Employers should also plan fallback measures for phone-based and offnet communications and work, as VPN providers may encounter scaling issues as a large number of users join. They must ensure that employee computers and devices are updated with the most current system and application versions

With hybrid workplaces, another important step is data cleansing and integration. This means provisioning for the integration of company data generated outside the company network while working remotely back to the company server. It involves reviewing the data and ensuring its authenticity before merging it with company’s information system.

What areas should organizations focus on to be both agile and cybersecure in the current business climate? 

du Plessis: Agility and security are two sides of the same coin, one cannot be effectively agile without being secure. Truly agile organizations have strong threat resiliency, and they must manage the risks associated with large-scale workforce fluctuations.

Solutions involve updating existing cybersecurity policies and educating workers in good cyber hygiene practices to reduce non-malicious internal threats. Particular focus should be placed on patching weaknesses in systems. It is also recommended to swiftly shift the premise of cybersecurity strategies from that of a “walled garden” to one of “zero-trust”. The latter relies on strict identity verification and authentication of users, devices and transactions attempting to access resources on a private network – whether or not they are insiders or outsiders.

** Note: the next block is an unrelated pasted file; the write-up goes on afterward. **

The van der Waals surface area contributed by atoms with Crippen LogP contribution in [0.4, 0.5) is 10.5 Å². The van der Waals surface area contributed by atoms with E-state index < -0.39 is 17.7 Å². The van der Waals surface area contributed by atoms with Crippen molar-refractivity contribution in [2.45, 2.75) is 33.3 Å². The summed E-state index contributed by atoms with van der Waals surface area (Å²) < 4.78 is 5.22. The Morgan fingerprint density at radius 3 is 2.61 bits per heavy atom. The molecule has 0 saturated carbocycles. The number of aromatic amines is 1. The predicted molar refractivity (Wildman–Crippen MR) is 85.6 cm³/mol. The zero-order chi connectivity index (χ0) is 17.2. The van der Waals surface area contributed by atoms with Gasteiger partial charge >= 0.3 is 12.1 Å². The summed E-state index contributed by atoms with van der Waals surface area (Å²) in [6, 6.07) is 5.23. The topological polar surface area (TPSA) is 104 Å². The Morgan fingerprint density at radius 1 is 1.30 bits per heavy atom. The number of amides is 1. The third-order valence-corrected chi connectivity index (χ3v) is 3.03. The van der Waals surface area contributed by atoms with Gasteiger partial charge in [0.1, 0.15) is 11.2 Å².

What are some best practices to be aware of – especially in the areas of customer experience, employee experience and business continuity – as they plan to survive and thrive in the ‘new normal’?

du Plessis: As organizations look to digitize the customer experience journey, malicious threat actors exploit the confusion and uncertainty to penetrate the organization. Communicating first can help disinformation lose its power. They should factor the additional security vulnerabilities and the importance of digital identity and authentication, data security, as well as tools and techniques needed to mitigate new threats for security monitoring.

Additionally, they must pivot to a more defined, employee-centric operating model, one that re-orients teams around what matters most to employees and delivers differentiated experiences to maximize engagement and build trust. Organizations should evaluate and promote solutions that allow distributed teams to connect and collaborate safely, securely and effectively— optimizing the employee experience while maximizing productivity.

Some measures that can help achieve this outcome include:

  • Adopt and measure collaboration with the large-scale deployment and use of collaboration tools and through providing targeted, prescriptive guidance on how to be safe and secure when working remotely. Establish clear guidelines on how to share information securely based on data classification, audience and content type.
  • Make the best of leading practices while accepting that not all work can be done remotely. Adjust expectations accordingly, both within the organization’s teams and across the ecosystem of stakeholders.
  • Be nimble and innovative with the latest technologies. Clearly communicate which officially approved software and tools may be used for remote working—including those for file sharing, video conferencing, virtual whiteboard collaboration and chatting.
  • Anticipate the increase in volume and load from the use of collaboration tools from more employees working remotely, while also improving usability and productivity. Encourage large-scale virtual sessions using interactive broadcast and web conference platforms to support the shift from physical to virtual workshops and conferences.